How To Prevent a Chimney Fire

It has been a very cold year so far, especially for us in Southern California. Plus, we’ve had more storms recently than over the last few years combined! All of that together may make you think about putting a few logs in the fireplace and lighting it up. Nothing is as cheerful and cozy as a fire on a chilly day.

But before you put a match to those logs, please review these tips on how to prevent a chimney fire. A chimney fire can burn a home to the ground, cause people to lose their lives, and are mostly due to lack of chimney care and maintenance.

  1. Even if you don’t use it that much, have your chimney and fireplace cleaned and inspected annually. By a professional! A dirty chimney has large amounts of creosote and soot buildup, and these elements burn at very high temperatures and will help spread a chimney fire throughout your home. A certified chimney sweep will get your fireplace in top shape, preventing smoke and exhaust gases from coming into your home.
  2. Build small fires, as they burn better and don’t produce as much creosote in your chimney as a larger fire that burns slowly. A fire that burns brightly produces less smoke and soot, and therefore leaves less buildup on the inside of the chimney. Small fires are also best as they are safer and easier to control.
  3. Seasoned and dry wood is the best type for a good fire. Wet wood burns slowly, adding to that dangerous buildup in the chimney. Make sure the wood has been seasoned for six months or longer.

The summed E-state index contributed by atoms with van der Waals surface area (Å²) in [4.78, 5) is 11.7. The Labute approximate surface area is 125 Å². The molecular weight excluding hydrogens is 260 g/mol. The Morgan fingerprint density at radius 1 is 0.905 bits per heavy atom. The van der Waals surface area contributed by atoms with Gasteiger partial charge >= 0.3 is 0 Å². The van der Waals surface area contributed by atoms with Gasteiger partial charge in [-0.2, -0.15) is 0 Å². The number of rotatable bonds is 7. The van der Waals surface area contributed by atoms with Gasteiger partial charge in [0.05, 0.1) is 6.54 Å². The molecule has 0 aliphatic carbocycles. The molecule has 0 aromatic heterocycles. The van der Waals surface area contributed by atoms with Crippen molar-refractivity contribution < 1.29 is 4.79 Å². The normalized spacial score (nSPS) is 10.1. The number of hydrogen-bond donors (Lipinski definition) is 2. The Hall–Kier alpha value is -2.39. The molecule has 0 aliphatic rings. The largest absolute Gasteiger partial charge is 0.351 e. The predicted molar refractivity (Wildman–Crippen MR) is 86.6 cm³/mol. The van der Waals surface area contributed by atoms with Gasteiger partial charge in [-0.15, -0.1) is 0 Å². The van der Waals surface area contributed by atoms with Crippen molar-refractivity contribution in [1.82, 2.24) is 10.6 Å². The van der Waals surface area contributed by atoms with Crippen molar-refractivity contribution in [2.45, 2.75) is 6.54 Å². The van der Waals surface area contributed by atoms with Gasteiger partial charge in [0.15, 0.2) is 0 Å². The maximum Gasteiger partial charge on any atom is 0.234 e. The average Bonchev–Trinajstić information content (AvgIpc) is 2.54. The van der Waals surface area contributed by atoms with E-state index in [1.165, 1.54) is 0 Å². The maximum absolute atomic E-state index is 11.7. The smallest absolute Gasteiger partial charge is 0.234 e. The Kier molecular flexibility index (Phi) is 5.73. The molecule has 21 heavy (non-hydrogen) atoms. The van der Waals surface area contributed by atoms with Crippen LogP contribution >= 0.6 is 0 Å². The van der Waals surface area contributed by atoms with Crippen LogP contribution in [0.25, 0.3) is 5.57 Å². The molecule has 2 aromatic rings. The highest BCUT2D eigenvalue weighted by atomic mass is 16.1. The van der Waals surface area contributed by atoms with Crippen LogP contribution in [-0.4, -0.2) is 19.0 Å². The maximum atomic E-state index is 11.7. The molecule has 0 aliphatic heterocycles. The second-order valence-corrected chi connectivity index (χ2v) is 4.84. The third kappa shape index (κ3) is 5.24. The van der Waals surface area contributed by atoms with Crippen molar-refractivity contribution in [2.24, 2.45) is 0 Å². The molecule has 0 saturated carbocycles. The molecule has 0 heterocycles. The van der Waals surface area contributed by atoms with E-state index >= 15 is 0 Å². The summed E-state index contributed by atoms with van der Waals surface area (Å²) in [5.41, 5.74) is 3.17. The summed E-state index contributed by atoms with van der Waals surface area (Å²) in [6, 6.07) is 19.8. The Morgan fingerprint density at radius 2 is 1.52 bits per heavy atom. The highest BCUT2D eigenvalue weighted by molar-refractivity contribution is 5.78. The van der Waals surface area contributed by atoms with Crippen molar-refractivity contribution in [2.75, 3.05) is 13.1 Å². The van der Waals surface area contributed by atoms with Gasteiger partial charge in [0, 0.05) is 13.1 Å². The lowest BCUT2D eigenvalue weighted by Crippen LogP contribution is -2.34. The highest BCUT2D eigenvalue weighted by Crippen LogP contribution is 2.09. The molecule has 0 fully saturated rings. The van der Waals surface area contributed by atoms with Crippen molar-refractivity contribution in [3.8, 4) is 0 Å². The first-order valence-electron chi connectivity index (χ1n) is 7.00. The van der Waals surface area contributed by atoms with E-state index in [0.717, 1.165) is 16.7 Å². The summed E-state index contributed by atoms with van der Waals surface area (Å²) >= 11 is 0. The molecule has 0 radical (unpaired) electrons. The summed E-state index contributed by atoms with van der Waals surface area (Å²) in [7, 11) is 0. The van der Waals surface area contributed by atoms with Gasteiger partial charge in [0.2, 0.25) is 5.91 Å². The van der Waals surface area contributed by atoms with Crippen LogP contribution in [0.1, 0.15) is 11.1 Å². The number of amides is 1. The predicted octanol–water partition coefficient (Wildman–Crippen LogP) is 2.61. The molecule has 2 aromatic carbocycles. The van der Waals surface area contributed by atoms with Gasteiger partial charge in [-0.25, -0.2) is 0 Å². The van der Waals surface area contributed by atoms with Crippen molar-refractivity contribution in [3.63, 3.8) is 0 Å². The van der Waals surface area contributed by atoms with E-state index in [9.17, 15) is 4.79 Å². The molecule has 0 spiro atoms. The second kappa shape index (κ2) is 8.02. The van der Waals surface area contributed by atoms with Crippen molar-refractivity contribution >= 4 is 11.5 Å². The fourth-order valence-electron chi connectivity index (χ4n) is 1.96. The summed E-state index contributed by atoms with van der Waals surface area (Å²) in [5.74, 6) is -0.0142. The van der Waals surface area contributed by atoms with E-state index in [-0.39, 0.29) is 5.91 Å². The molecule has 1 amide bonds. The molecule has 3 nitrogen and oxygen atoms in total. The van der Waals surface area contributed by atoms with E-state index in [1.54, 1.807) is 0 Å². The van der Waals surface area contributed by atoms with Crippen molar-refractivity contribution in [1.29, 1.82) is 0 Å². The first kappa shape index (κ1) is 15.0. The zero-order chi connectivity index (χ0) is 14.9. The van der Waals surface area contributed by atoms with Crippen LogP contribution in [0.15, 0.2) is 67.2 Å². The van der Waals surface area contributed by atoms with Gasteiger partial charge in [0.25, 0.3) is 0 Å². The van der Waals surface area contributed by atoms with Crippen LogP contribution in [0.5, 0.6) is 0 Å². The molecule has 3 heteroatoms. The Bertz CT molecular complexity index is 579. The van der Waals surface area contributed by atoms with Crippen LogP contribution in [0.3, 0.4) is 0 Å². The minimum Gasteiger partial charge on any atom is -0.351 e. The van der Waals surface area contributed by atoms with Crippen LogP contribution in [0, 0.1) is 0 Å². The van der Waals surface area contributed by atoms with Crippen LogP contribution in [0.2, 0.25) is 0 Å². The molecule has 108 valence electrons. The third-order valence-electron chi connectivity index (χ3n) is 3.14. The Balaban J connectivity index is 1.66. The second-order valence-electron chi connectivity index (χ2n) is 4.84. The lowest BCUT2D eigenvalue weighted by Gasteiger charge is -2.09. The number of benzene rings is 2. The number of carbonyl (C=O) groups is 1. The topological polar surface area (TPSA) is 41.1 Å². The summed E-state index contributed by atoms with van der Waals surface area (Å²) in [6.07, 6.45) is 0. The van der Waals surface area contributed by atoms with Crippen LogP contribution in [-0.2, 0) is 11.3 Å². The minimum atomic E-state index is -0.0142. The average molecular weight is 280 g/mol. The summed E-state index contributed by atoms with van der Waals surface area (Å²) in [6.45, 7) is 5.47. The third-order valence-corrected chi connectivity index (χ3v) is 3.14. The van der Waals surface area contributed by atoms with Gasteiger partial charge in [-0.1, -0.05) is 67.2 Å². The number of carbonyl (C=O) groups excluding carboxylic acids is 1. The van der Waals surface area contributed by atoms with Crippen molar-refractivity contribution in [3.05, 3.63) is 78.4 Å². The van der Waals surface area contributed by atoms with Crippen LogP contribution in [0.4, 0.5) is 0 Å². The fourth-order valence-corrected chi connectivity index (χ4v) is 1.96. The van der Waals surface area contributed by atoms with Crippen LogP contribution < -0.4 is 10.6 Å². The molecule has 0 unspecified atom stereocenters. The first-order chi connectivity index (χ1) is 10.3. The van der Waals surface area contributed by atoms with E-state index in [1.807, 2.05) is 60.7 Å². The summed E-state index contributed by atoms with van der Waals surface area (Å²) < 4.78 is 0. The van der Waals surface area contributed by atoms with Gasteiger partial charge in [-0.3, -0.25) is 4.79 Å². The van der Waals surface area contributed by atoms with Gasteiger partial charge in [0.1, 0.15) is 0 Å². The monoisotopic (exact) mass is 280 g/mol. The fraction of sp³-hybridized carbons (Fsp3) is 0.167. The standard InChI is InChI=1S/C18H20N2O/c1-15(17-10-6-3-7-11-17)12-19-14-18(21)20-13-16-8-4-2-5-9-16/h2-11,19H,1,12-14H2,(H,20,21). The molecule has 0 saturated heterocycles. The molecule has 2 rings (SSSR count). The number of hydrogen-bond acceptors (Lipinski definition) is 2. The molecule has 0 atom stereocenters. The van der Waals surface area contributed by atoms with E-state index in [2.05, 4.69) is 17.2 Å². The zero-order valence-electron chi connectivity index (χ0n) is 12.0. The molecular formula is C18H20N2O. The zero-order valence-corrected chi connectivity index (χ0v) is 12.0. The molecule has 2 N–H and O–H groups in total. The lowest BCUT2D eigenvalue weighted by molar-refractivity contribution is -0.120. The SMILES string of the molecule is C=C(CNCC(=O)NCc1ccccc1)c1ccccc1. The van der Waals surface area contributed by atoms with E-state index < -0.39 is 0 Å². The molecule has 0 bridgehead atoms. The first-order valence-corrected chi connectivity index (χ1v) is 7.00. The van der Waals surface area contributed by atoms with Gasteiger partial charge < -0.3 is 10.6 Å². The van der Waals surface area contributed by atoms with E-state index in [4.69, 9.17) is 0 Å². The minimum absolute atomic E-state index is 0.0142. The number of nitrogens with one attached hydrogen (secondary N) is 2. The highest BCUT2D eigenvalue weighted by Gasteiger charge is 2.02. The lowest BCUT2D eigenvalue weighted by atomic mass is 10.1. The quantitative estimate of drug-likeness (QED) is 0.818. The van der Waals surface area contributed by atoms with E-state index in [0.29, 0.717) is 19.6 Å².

4. Your fireplace is not a barbecue or a trash can, and don’t use it as such. Don’t use combustible liquids in your fire (i.e. barbecue lighter fluid) or throw in paper, like garbage, wrapping paper, plants, or paper. These can float up a chimney and set alight creosote deposits.
  5. Do you know what a chimney liner is? No, we didn’t either. They help provide better air flow, exhaust passage for gasses, and protects the chimney structure from excessive heat and fumes. This is a good product for reducing the chance of a chimney fire.
  6. Another good chimney-fire prevention device is a chimney cap, especially when you don’t use your fireplace often. They prevent leaves and twigs from falling inside, which can easily ignite during a fire, and also prevent birds or animals from making a home in your chimney. These caps can also help stop embers from escaping through your chimney and lighting neighboring landscapes or houses on fire.
  7. Don’t forget to crack a window! A fire needs good air flow, so ensure the fireplace damper is fully open.

For more information on good chimney health, click here.

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